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Life in prison, no parole, for killer in Peppers shooting

Judge cites clear evidence of malice in passing sentence for 2013 slaying

POSTED: July 11, 2014 12:39 a.m.
SCOTT ROGERS/The Times

Mary Nell Williams breaks down as she gives testimony during sentencing for her son Joseph Williams.

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The last time Antonio Thompson talked to his brother, Adrian asked him if he was still getting married. He wanted him to maintain a path toward stability.

“‘I done did time for me and you. You don’t want another man raising your kids,’” Antonio Thompson recalled his brother saying.

Joseph Williams was convicted of malice murder June 26 for gunning down Adrian Thompson in the parking lot of Peppers Market & Grocery on E.E. Butler Parkway in Gainesville on June 3, 2013, after yearslong animosity between the two bubbled to the surface in a violent confrontation.

Family and friends of Williams asked a judge to give him the same chance of redemption that Thompson experienced after years in and out of prison. He will not have that chance, a judge ruled Thursday in Hall County Superior Court.

Judge Jason Deal ruled a mandatory life with no parole sentence would apply to the case. The prosecution filed a notice of aggravating sentencing based on Williams’ three felony convictions prior to the trial, which began June 23.

Adrian Thompson was in a position to give his brother advice on stability, after all, having reinvented himself as a man of faith and family after years in and out of prison.

“The last thing he told (me) was ‘I love you. I’ll call you back in a minute,’” Antonio Thompson said.

That was eight minutes before he would get a text from his ex-wife saying she believed her cousin, Williams, had shot and killed Adrian Thompson.

“I read it so fast ... I brushed it off,” Antonio Thompson said, troubled, but thinking to himself she must have been wrong.

Then he got a text saying Adrian Thompson had died. He called his brother back and didn’t get an answer.

“I started shaking,” he said. “I knew something was wrong.”

Deal said even if the mandatory life without parole provision didn’t apply, the facts of the case would have led him to the same conclusion denying Williams a future outside of prison.

“I don’t think I have ever had a case where the evidence was so clear about the malice of the shooting,” he said to Williams, referring to surveillance video footage of the incident. “You kept shooting until he quit moving.”

Testimony painted Adrian Thompson as a man whose life was put back on the right path with a reaffirmed faith in God.

“I’m at peace because I know Adrian was a changed man. He’s in the Kingdom,” said his mother, Luvonne Lipscomb.

“Once he got his life right with Christ, I didn’t have to worry about him no more.”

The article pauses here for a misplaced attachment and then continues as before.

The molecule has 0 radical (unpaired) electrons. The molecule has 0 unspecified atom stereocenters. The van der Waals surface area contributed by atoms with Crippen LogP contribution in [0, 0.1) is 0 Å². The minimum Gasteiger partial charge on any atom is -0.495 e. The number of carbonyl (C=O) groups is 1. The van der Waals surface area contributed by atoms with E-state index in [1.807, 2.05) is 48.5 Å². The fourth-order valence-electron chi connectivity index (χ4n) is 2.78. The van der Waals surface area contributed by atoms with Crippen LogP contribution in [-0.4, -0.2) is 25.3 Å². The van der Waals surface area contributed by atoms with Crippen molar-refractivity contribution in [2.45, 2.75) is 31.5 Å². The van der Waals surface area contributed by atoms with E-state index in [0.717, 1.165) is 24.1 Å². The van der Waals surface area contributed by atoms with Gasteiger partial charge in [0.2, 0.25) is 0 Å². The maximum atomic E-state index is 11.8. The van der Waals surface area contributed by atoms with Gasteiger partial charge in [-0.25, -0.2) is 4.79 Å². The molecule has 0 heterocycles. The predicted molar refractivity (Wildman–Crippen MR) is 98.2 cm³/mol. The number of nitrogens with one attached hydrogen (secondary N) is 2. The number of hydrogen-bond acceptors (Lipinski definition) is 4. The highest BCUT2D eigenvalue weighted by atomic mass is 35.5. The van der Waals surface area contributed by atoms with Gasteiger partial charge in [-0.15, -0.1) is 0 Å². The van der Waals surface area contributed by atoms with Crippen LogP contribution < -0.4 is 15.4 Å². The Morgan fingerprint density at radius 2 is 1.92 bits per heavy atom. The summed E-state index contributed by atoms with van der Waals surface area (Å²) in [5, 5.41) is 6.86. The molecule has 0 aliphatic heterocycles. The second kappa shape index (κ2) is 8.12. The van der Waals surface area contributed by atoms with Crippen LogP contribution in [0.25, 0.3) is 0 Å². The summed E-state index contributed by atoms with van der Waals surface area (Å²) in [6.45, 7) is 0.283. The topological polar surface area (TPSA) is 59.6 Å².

Senior Public Defender Travis Williams said he believed there was room for redemption in Williams’ character, like Adrian Thompson.

“I don’t believe this is a circumstance where forever makes sense,” he said.

Assistant District Attorney Shiv Sachdeva, the lead prosecutor on the case, said requests for mercy from the judge were in stark contrast to the “methodical” way Williams gunned Adrian Thompson down.

“The fact is the defendant did not have mercy on Adrian,” he said.

Mary Nell Williams, mother of Joseph Williams, said her son had tried to avoid seeing Adrian Thompson, and that he would have left the parking lot if he thought he could. His main defense theory asserted Adrian Thompson provoked the confrontation, then Williams acted out of fear for his life.

“It doesn’t make sense to lose two lives,” she said. “We can learn from all of this.”

The victim and his killer once were close friends who grew up together. But the relationship turned sour when Williams’ ex-wife, Chassity Thompson, divorced him and married Adrian Thompson a few years later. She met Adrian Thompson in a halfway home for offenders transitioning from prison while Williams was incarcerated.

Despite the dramatic way they came together, the two families clung to a shred of cordiality for their children, to varying degrees of success based on Williams’ volatile moods, Chassity Thompson said.

Joseph Williams also testified, speaking to the family and asking that they forgive him.

“I’m terribly sorry for the grief I’ve caused,” he said. “Really, this is not for the judge but the ones who suffer for my actions.”

Most of the friends and family of Adrian Thompson were stone-faced as he spoke, some nodding their heads or exchanging skeptical looks between one another.

But the younger Thompson brother, one of a handful of people who perhaps most epitomized how deeply intertwined the two families were, said he had forgiven Williams.

“I forgave you. I can’t speak for nobody else, but I forgave you,” he said. “I really love you, man, because God gave me the opportunity to forgive you and love you.”

Deal said Antonio Thompson had “eloquently” articulated a sentiment that would heal the community, and urged Williams to find a purpose in prison.

“I don’t think you’re beyond redemption,” he said. “I want you to know that.”



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